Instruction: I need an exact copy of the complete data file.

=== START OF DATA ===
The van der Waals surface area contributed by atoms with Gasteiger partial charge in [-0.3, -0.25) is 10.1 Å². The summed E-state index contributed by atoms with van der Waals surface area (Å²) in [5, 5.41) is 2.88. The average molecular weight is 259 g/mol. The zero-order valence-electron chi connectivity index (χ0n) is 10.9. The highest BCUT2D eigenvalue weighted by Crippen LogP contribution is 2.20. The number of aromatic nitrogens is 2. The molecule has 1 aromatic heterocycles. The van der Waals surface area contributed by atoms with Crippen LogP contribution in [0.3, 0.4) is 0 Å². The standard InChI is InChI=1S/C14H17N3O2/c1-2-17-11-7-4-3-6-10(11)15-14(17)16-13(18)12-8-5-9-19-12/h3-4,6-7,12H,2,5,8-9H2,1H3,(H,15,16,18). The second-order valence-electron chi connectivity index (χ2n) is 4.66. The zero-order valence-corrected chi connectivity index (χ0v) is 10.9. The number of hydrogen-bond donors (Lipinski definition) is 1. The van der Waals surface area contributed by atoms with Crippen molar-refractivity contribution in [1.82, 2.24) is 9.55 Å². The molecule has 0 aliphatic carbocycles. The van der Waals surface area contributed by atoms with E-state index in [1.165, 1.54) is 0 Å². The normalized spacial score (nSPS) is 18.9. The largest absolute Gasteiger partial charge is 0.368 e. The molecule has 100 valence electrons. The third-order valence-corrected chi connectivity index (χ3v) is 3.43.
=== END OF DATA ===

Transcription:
The van der Waals surface area contributed by atoms with Gasteiger partial charge in [-0.3, -0.25) is 10.1 Å². The summed E-state index contributed by atoms with van der Waals surface area (Å²) in [5, 5.41) is 2.88. The average molecular weight is 259 g/mol. The zero-order valence-electron chi connectivity index (χ0n) is 10.9. The highest BCUT2D eigenvalue weighted by Crippen LogP contribution is 2.20. The number of aromatic nitrogens is 2. The molecule has 1 aromatic heterocycles. The van der Waals surface area contributed by atoms with Crippen LogP contribution in [0.3, 0.4) is 0 Å². The standard InChI is InChI=1S/C14H17N3O2/c1-2-17-11-7-4-3-6-10(11)15-14(17)16-13(18)12-8-5-9-19-12/h3-4,6-7,12H,2,5,8-9H2,1H3,(H,15,16,18). The second-order valence-electron chi connectivity index (χ2n) is 4.66. The zero-order valence-corrected chi connectivity index (χ0v) is 10.9. The number of hydrogen-bond donors (Lipinski definition) is 1. The van der Waals surface area contributed by atoms with Crippen molar-refractivity contribution in [1.82, 2.24) is 9.55 Å². The molecule has 0 aliphatic carbocycles. The van der Waals surface area contributed by atoms with E-state index in [1.165, 1.54) is 0 Å². The normalized spacial score (nSPS) is 18.9. The largest absolute Gasteiger partial charge is 0.368 e. The molecule has 100 valence electrons. The third-order valence-corrected chi connectivity index (χ3v) is 3.43.